LACOMBE -- It’s unclear at this point whether United Conservative Party (UCP) plans to repeal Bill 6, the Enhanced Protection for Farm and Ranch Workers Act if elected government this spring, is a good idea or not.
That according to Lacombe-area farmer Albert Kamps, former Chair of the now disbanded Ag Coalition.
Kamps admits some basic problems with the Bill when first introduced but adds some of those issues were later ironed out through consultations with producers.
“The Bill was introduced and then consultation happened,” says Kamps. “After a lot of consultation, parts of Bill 6 became acceptable to farmers. The workman’s compensation portions specifically became more palatable to farmers.”
Kamps say changes made included common sense rules, like not having to have port-a-potties in the field when working in the fields.
“If the UCP is willing to do consultation with industry before putting the law in effect, then I think industry would support that,” adds Kamps. “The parts of Bill 6 that include labour unions for farm workers are very problematic, so we would have some concerns with those. But other parts of the Bill I think through extensive consultation and a lot of hard work by industry, we have come to a pretty good landing place.”
However, Kamps hopes clearer heads will prevail once the election is over.
“We’re all in favour of safety,” declares Kamps. “Before the province came out with Bill 6, I know Alberta Milk had a whole safety program we were pursuing on our own already. So many other commodities were in the same boat.”
On Mar. 12, the UCP announced if elected, a UCP government wouls immediately launch comprehensive consultations with farmers, ranchers, agriculture workers and others on how best to balance the unique economic pressures of farming with the need for a common sense, flexible farm safety regime.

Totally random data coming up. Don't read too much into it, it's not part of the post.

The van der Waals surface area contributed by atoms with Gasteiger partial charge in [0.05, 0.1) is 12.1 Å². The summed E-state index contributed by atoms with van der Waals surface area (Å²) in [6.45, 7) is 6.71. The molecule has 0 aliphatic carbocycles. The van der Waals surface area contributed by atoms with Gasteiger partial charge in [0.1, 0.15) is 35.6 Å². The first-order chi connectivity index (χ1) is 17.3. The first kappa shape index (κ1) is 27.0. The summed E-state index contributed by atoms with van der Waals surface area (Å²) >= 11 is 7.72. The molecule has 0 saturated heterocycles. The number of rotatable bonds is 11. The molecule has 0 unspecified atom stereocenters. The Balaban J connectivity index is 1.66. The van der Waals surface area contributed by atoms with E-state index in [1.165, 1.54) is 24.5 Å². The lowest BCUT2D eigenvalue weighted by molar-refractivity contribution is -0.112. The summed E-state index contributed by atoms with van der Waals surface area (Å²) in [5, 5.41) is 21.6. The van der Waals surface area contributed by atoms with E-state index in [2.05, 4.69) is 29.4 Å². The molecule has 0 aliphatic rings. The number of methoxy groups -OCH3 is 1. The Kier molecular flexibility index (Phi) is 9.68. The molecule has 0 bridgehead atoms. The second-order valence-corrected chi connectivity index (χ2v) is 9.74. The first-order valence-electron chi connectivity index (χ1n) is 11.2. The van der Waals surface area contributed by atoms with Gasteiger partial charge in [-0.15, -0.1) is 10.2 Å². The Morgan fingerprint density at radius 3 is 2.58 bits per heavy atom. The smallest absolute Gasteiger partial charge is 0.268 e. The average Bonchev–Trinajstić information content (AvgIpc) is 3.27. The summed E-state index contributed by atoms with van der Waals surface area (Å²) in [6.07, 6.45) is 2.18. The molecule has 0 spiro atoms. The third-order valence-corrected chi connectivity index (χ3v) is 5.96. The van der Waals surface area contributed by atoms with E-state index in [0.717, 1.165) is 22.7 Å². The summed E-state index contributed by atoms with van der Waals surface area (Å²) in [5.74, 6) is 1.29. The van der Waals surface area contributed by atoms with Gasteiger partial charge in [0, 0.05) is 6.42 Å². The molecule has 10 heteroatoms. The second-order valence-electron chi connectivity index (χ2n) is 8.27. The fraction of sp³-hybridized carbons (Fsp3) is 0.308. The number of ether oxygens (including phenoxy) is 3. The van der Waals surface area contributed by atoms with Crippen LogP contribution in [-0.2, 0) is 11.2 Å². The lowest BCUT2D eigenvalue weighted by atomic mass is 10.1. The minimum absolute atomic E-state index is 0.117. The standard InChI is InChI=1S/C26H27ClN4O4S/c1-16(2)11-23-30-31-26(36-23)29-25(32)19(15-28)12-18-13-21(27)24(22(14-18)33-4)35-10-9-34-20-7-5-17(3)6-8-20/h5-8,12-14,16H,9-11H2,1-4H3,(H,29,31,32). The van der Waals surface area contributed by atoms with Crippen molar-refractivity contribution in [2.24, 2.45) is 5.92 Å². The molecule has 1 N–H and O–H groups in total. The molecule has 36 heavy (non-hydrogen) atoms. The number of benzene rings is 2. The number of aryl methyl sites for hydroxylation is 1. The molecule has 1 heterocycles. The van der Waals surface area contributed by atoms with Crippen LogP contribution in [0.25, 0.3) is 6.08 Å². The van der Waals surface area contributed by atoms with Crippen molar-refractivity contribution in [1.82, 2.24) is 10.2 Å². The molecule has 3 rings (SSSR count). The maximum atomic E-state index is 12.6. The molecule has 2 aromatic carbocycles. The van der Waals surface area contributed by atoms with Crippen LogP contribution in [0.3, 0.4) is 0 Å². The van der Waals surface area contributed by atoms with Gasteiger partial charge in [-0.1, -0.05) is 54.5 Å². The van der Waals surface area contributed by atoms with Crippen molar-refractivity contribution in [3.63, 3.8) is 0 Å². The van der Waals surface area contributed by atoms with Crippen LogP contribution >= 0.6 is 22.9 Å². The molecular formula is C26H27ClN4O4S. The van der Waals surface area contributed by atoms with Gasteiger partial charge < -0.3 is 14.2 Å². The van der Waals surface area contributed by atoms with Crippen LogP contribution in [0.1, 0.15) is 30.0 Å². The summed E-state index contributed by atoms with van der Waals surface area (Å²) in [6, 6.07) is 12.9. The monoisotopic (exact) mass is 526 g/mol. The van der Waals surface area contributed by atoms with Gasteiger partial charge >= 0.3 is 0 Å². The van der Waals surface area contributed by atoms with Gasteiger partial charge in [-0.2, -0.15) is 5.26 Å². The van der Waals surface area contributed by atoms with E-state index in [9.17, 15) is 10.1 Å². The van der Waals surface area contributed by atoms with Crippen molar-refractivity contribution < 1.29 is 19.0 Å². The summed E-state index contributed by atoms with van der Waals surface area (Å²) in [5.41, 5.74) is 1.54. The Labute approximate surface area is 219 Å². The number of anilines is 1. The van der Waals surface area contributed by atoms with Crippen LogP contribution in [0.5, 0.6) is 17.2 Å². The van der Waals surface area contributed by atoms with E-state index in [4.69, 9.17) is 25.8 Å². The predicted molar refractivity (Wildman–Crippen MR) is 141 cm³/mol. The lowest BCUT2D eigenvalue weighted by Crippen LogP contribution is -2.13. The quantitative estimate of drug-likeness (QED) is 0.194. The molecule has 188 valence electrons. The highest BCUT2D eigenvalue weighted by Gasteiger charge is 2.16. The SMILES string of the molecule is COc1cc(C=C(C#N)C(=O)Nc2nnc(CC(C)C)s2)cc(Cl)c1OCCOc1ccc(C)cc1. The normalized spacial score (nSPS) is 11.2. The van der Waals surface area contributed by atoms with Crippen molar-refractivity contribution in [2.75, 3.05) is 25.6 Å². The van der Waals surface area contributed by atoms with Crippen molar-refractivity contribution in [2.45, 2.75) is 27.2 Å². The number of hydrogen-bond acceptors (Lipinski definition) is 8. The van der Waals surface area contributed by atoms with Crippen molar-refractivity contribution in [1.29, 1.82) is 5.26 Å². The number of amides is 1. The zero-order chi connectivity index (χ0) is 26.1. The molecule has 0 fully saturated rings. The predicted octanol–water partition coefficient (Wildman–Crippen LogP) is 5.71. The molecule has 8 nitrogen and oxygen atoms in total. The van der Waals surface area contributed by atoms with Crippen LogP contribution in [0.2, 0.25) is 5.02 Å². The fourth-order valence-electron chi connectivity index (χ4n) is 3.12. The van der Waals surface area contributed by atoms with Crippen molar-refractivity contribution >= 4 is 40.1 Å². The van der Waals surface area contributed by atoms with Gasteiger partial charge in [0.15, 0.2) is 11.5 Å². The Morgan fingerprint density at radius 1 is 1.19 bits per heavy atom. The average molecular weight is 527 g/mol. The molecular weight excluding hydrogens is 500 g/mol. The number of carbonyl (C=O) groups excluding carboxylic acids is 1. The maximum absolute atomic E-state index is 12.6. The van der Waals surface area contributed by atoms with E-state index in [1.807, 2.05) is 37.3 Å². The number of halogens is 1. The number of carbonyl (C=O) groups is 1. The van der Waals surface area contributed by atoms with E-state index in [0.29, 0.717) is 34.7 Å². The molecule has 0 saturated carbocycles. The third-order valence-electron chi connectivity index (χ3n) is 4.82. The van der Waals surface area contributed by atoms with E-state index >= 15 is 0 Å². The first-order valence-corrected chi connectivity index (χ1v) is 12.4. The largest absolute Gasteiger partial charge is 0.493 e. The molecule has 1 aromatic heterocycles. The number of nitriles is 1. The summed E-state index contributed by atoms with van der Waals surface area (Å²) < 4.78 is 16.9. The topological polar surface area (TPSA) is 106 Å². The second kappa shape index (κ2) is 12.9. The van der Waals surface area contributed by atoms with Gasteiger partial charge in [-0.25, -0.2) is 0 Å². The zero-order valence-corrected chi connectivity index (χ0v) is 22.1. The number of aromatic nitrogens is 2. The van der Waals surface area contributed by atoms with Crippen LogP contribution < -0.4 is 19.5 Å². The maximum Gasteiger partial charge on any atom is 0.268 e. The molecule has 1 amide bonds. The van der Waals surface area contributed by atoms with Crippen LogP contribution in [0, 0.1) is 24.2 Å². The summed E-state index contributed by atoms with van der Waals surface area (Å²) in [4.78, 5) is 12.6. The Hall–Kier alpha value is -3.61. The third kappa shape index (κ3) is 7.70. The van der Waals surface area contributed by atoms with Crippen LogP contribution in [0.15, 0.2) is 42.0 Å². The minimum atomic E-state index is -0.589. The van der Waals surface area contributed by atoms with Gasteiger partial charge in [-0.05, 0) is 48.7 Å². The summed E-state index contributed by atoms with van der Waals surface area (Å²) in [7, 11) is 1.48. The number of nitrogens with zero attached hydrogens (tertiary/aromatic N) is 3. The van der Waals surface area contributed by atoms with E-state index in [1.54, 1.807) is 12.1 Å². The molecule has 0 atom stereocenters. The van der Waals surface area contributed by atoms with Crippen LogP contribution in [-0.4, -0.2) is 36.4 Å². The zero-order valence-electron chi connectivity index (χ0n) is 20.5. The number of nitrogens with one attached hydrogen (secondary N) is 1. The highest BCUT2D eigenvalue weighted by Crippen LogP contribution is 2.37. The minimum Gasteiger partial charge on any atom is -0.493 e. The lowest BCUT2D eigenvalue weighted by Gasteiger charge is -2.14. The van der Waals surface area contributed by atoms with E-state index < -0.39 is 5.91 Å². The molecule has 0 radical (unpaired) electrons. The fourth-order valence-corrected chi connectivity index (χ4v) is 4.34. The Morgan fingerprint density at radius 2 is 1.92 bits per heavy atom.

The release says the goal of these consultations would be to develop recommendations for the introduction of the Farm Freedom and Safety Act (FFSA), which would be passed into law in 2019.
Key elements of the proposed FFSA include repealing Bill 6, requiring employers to maintain workplace insurance for farm workers, but allow employers to choose whether to purchase insurance from the market or from the WCB as long as basic standards of coverage are met.
Others include exempting small farms from employment legislation, ensure basic safety standards, recognize that operating a farm is unlike operating a conventional business and that farmers and ranchers require much greater flexibility in meeting employment standards.
In addition, if elected, the UCP has vowed to eliminate the Carbon Tax, cut taxes on the agricultural sector through a Job Creation Tax Cut and cut red tape on agribusiness by one third through the UCP’s Red Tape Reduction Action Plan.
Jody Wacowich, Executive Director for AgSafe Alberta, says their organization will not comment on any comments made by Alberta’s political parties regarding farm safety, saying only, “AgSafe Alberta’s main focus is to support producers in building a culture of safety on their farms and ranches.”
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